2018 - Shortlisted
The 100 poems in Jordie Albiston’s Euclid’s dog are a marvel of original, inventive verse written at the intersection of mathematics and poetry. Form melds seamlessly into content in writing that is strong, supple and intriguing, each poem preceded by a mathematical symbol corresponding to one of Albiston’s eight invented forms. The conceit of mathematical patterns provides the poet with constraints that hold the poems, while freeing them to move in complex, unpredictable directions.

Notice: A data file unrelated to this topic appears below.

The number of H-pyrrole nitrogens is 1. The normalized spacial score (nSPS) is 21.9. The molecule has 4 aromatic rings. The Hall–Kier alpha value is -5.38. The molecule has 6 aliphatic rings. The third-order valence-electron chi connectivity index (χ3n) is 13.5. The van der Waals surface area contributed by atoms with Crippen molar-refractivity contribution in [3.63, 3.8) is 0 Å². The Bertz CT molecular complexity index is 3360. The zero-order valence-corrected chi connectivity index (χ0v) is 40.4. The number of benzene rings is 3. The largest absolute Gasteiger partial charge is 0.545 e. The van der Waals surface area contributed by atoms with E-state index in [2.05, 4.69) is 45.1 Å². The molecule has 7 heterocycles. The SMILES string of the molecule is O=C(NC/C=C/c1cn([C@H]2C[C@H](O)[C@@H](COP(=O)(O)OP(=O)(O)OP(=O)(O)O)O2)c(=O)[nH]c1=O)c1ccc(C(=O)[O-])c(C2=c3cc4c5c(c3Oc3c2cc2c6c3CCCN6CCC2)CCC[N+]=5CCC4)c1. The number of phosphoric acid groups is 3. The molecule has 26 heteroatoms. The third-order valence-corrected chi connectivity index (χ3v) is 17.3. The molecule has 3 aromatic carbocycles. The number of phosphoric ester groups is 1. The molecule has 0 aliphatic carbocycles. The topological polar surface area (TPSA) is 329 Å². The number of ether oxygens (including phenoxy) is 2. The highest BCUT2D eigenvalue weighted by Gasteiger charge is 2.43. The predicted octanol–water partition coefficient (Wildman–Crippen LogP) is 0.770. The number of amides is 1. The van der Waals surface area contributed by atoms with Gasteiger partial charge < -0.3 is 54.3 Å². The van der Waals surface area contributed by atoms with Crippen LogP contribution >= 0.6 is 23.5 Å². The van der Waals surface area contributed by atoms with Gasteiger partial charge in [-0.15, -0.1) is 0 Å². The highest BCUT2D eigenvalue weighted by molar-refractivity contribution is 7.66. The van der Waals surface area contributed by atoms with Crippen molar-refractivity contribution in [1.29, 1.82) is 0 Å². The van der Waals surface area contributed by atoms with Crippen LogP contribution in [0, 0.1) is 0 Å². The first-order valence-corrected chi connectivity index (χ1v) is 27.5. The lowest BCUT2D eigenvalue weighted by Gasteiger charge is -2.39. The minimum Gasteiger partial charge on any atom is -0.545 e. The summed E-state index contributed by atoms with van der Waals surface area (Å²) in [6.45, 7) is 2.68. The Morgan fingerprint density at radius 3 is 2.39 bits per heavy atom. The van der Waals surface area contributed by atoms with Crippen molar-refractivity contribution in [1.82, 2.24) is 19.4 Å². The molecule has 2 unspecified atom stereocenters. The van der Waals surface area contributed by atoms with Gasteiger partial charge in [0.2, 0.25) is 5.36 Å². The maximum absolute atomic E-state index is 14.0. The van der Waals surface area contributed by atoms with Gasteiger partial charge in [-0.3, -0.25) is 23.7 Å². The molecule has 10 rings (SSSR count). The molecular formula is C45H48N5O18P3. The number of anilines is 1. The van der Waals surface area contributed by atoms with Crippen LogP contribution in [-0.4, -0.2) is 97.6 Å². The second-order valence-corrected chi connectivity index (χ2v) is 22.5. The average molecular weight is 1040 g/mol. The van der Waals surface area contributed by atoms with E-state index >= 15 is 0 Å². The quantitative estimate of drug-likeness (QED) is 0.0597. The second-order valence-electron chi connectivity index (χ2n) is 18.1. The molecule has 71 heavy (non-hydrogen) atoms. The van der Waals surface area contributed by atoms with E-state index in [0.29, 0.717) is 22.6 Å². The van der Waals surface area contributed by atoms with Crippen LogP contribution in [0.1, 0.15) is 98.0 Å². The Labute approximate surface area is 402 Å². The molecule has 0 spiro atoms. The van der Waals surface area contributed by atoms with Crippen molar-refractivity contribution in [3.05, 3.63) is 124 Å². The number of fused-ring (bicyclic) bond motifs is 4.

Chronologically presented, the poems traverse a narrative arc that is at once playful and full of the gravity of existence, the mathematics of poetry a foil to human frailty and mortality. Each poem hums as its own essential element, but Albiston weaves them through a greater mystery, all the while acknowledging that ‘there will always be something you / don’t quite get’, exhorting us to ‘listen close give in hear it calling your / name’.